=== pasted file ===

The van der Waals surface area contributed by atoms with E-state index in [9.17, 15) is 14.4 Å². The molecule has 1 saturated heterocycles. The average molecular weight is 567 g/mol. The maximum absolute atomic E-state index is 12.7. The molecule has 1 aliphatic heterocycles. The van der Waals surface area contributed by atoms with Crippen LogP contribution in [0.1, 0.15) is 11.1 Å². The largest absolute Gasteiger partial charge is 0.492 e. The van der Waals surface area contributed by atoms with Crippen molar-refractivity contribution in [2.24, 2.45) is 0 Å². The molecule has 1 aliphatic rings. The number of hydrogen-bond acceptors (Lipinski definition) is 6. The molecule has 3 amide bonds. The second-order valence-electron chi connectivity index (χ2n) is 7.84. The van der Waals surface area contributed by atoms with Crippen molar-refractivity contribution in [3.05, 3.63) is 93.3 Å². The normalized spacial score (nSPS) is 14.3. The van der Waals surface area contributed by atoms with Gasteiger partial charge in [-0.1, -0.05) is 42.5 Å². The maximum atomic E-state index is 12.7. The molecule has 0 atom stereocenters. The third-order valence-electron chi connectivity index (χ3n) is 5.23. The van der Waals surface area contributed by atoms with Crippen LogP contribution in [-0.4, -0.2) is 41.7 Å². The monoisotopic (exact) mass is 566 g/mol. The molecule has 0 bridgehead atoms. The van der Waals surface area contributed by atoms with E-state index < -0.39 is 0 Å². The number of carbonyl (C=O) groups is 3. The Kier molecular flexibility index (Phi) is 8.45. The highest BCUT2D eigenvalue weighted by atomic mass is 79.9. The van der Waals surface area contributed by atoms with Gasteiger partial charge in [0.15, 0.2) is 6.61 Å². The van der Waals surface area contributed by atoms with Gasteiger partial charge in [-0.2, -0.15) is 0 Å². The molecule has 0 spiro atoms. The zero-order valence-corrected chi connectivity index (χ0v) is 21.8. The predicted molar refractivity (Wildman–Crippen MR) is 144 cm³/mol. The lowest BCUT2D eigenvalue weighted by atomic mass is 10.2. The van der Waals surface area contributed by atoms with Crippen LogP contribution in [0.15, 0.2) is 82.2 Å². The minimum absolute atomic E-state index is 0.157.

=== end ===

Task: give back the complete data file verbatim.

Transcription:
The van der Waals surface area contributed by atoms with E-state index in [9.17, 15) is 14.4 Å². The molecule has 1 saturated heterocycles. The average molecular weight is 567 g/mol. The maximum absolute atomic E-state index is 12.7. The molecule has 1 aliphatic heterocycles. The van der Waals surface area contributed by atoms with Crippen LogP contribution in [0.1, 0.15) is 11.1 Å². The largest absolute Gasteiger partial charge is 0.492 e. The van der Waals surface area contributed by atoms with Crippen molar-refractivity contribution in [2.24, 2.45) is 0 Å². The molecule has 1 aliphatic rings. The number of hydrogen-bond acceptors (Lipinski definition) is 6. The molecule has 3 amide bonds. The second-order valence-electron chi connectivity index (χ2n) is 7.84. The van der Waals surface area contributed by atoms with Crippen molar-refractivity contribution in [3.05, 3.63) is 93.3 Å². The normalized spacial score (nSPS) is 14.3. The van der Waals surface area contributed by atoms with Gasteiger partial charge in [-0.1, -0.05) is 42.5 Å². The maximum atomic E-state index is 12.7. The molecule has 0 atom stereocenters. The third-order valence-electron chi connectivity index (χ3n) is 5.23. The van der Waals surface area contributed by atoms with Crippen LogP contribution in [-0.4, -0.2) is 41.7 Å². The monoisotopic (exact) mass is 566 g/mol. The molecule has 0 bridgehead atoms. The van der Waals surface area contributed by atoms with E-state index < -0.39 is 0 Å². The number of carbonyl (C=O) groups is 3. The Kier molecular flexibility index (Phi) is 8.45. The highest BCUT2D eigenvalue weighted by atomic mass is 79.9. The van der Waals surface area contributed by atoms with Gasteiger partial charge in [0.15, 0.2) is 6.61 Å². The van der Waals surface area contributed by atoms with Gasteiger partial charge in [-0.2, -0.15) is 0 Å². The molecule has 0 spiro atoms. The zero-order valence-corrected chi connectivity index (χ0v) is 21.8. The predicted molar refractivity (Wildman–Crippen MR) is 144 cm³/mol. The lowest BCUT2D eigenvalue weighted by atomic mass is 10.2. The van der Waals surface area contributed by atoms with Crippen LogP contribution in [0.15, 0.2) is 82.2 Å². The minimum absolute atomic E-state index is 0.157.